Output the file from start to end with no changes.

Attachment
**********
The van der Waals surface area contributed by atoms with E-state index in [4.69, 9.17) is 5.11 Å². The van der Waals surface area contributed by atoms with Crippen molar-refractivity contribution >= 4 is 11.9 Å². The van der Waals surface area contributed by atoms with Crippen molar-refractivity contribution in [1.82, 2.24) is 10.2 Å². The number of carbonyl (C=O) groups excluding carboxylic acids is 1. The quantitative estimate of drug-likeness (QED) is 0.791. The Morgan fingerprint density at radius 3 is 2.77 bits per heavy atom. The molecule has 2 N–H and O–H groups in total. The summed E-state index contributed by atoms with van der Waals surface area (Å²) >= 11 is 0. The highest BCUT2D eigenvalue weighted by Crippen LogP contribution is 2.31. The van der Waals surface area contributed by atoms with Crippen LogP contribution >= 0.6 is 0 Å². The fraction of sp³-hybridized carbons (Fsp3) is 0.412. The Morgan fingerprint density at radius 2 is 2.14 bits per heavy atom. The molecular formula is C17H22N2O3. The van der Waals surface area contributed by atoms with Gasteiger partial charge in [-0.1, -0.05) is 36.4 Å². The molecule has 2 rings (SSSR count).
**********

The van der Waals surface area contributed by atoms with E-state index in [4.69, 9.17) is 5.11 Å². The van der Waals surface area contributed by atoms with Crippen molar-refractivity contribution >= 4 is 11.9 Å². The van der Waals surface area contributed by atoms with Crippen molar-refractivity contribution in [1.82, 2.24) is 10.2 Å². The number of carbonyl (C=O) groups excluding carboxylic acids is 1. The quantitative estimate of drug-likeness (QED) is 0.791. The Morgan fingerprint density at radius 3 is 2.77 bits per heavy atom. The molecule has 2 N–H and O–H groups in total. The summed E-state index contributed by atoms with van der Waals surface area (Å²) >= 11 is 0. The highest BCUT2D eigenvalue weighted by Crippen LogP contribution is 2.31. The van der Waals surface area contributed by atoms with Crippen LogP contribution >= 0.6 is 0 Å². The fraction of sp³-hybridized carbons (Fsp3) is 0.412. The Morgan fingerprint density at radius 2 is 2.14 bits per heavy atom. The molecular formula is C17H22N2O3. The van der Waals surface area contributed by atoms with Gasteiger partial charge in [-0.1, -0.05) is 36.4 Å². The molecule has 2 rings (SSSR count).